Practical use of corrective actions for ISO 27001 and ISO 22301
Is your company one of those that has no idea what the purpose of corrective actions is? Do you prepare your corrective actions only a couple of days prior to your certification audit? And do you think corrective actions are one of those requirements of ISO 27001/ISO 22301 with no real practical use?
You are wrong. Here’s why.
The purpose of corrective actions
Basically, any company that is trying to survive in the current market is making improvements on a daily basis – developing new products, resolving the problems with existing products/services, decreasing costs, etc. – otherwise, they wouldn’t be in business anymore.
And all those things are, in fact, corrective actions, although these companies probably didn’t think of them in such a way. ISO 27001, ISO 22301 and other ISO standards require nothing more than performing those corrective actions in a systematic way – so that it is known exactly where problems (nonconformities, in ISO terminology) are to be reported, who needs to review them and make a decision on how to resolve them, who is responsible for eliminating them, etc. And the best thing of all – in such a transparent system everyone can see what the problems are (nothing can be hidden), when and how those problems are to be resolved, and who is responsible for them.
Who can initiate corrective actions?
Anyone in the company can raise a corrective action, and the same goes for your partners and suppliers who have a role in your ISMS or BCMS. A corrective action may be raised because of an internal audit report or because of the results of testing and exercising, but also because someone thought of a better way to write the policies and procedures, or, e.g., decrease the costs of your alternative location. Corrective actions can also demand larger changes as well; e.g., top management might conclude that BCMS did not reach its objectives, and wants the whole Business continuity strategy redefined.
You should have the following documents regarding your corrective actions:
- Corrective action procedure – this procedure defines the basic rules for resolving corrective actions – how to raise one, where are they documented, who has to make which decisions, how to control their execution, etc.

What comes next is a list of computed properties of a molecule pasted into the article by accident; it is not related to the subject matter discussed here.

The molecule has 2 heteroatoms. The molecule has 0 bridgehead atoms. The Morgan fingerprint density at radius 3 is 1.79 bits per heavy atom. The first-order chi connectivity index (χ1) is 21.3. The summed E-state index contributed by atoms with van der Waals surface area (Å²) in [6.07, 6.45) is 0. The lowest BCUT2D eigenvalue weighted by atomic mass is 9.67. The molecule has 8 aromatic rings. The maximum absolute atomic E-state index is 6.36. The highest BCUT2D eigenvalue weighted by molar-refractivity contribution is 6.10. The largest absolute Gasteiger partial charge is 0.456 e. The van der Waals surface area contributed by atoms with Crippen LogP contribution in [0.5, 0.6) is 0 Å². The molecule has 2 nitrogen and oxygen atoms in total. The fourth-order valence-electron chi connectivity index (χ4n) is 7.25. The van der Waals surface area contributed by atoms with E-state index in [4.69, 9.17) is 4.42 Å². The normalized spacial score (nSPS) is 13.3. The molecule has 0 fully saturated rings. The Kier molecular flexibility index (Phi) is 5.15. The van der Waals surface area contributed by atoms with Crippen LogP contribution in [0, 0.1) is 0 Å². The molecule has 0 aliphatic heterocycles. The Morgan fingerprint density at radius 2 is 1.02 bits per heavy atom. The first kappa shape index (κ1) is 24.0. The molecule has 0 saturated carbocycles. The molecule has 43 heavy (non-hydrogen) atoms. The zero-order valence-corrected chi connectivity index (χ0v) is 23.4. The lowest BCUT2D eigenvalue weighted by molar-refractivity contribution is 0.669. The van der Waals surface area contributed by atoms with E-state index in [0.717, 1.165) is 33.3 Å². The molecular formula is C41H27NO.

- Corrective actions – these are the records of actual nonconformities, decisions and activities made to resolve them.
Options for corrective actions
Here are a couple of options you have to decide regarding your corrective actions:
- Where to document them. Numerous times, I’ve seen companies use specially designed paper forms for corrective actions (especially those that implemented ISO 9001) – they are usually called CARs. The result? No one uses them because it is totally impractical, and besides, no one knows where to find them. A much better solution is to use some kind of help desk (or even task management) tool, which probably already exists in your company and your employees are using on a daily basis – you just need to add another category for corrective actions, and basically, such solution will be both practical and compliant with ISO 27001/ISO 22301.
- Merge corrective actions with other management systems. This is definitely recommended – you don’t need three separate databases (or forms) for, e.g., ISO 27001, ISO 22301 and ISO 9001. Use the same procedure, the same system, the same database – of course, the nature of nonconformities and subsequent corrective actions will be different, but that doesn’t prevent you from uniforming the system.
- Write a procedure, or not. It is not mandatory to write the Corrective action procedure according to ISO 27001 and ISO 22301; however, it is recommended. Normally, the employees are not familiar with something they don’t do every day, so it might make sense to write those rules down – unless, of course, it is a process that works flawlessly in your company, so you won’t need such a document.
Each time a corrective action is raised, someone will have to make a decision whether to take corrective action or not (because sometimes it doesn’t make sense to do anything) – this decision can be left to the head of the department where the nonconformity is noticed. If the corrective action is to be carried out, then the same head of department can decide who will be responsible for the corrective action, and what the deadline is for its execution.
So, my key point is this – you already make corrective actions regularly in your company, and you probably do have the technology needed to record them in a way that is compliant with ISO standards. So, why not using such a system in your day-to-day operations if it can help your effort to create a better company?
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